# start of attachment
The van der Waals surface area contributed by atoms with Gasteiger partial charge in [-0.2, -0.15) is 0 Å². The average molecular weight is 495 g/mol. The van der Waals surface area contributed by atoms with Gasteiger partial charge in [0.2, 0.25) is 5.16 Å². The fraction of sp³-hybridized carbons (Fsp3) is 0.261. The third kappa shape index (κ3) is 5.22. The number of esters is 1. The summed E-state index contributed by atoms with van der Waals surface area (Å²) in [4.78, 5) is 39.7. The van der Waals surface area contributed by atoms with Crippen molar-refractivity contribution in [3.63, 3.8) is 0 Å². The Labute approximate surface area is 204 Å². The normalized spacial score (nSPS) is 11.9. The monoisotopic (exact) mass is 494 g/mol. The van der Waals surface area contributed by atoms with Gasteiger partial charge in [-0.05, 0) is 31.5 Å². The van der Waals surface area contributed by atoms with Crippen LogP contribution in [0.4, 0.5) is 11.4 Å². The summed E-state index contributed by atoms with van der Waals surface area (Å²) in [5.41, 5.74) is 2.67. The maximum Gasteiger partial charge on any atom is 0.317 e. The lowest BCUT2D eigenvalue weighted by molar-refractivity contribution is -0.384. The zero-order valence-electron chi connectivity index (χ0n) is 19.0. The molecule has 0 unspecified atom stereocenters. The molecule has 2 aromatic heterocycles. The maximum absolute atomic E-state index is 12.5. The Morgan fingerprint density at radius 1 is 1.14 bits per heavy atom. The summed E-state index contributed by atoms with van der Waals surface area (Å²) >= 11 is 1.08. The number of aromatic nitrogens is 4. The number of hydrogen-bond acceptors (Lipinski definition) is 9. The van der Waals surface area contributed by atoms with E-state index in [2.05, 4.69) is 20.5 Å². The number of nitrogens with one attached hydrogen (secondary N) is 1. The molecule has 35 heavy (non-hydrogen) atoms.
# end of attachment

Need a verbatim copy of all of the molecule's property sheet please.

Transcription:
The van der Waals surface area contributed by atoms with Gasteiger partial charge in [-0.2, -0.15) is 0 Å². The average molecular weight is 495 g/mol. The van der Waals surface area contributed by atoms with Gasteiger partial charge in [0.2, 0.25) is 5.16 Å². The fraction of sp³-hybridized carbons (Fsp3) is 0.261. The third kappa shape index (κ3) is 5.22. The number of esters is 1. The summed E-state index contributed by atoms with van der Waals surface area (Å²) in [4.78, 5) is 39.7. The van der Waals surface area contributed by atoms with Crippen molar-refractivity contribution in [3.63, 3.8) is 0 Å². The Labute approximate surface area is 204 Å². The normalized spacial score (nSPS) is 11.9. The monoisotopic (exact) mass is 494 g/mol. The van der Waals surface area contributed by atoms with Gasteiger partial charge in [-0.05, 0) is 31.5 Å². The van der Waals surface area contributed by atoms with Crippen LogP contribution in [0.4, 0.5) is 11.4 Å². The summed E-state index contributed by atoms with van der Waals surface area (Å²) in [5.41, 5.74) is 2.67. The maximum Gasteiger partial charge on any atom is 0.317 e. The lowest BCUT2D eigenvalue weighted by molar-refractivity contribution is -0.384. The zero-order valence-electron chi connectivity index (χ0n) is 19.0. The molecule has 0 unspecified atom stereocenters. The molecule has 2 aromatic heterocycles. The maximum absolute atomic E-state index is 12.5. The Morgan fingerprint density at radius 1 is 1.14 bits per heavy atom. The summed E-state index contributed by atoms with van der Waals surface area (Å²) >= 11 is 1.08. The number of aromatic nitrogens is 4. The number of hydrogen-bond acceptors (Lipinski definition) is 9. The van der Waals surface area contributed by atoms with E-state index in [2.05, 4.69) is 20.5 Å². The number of nitrogens with one attached hydrogen (secondary N) is 1. The molecule has 35 heavy (non-hydrogen) atoms.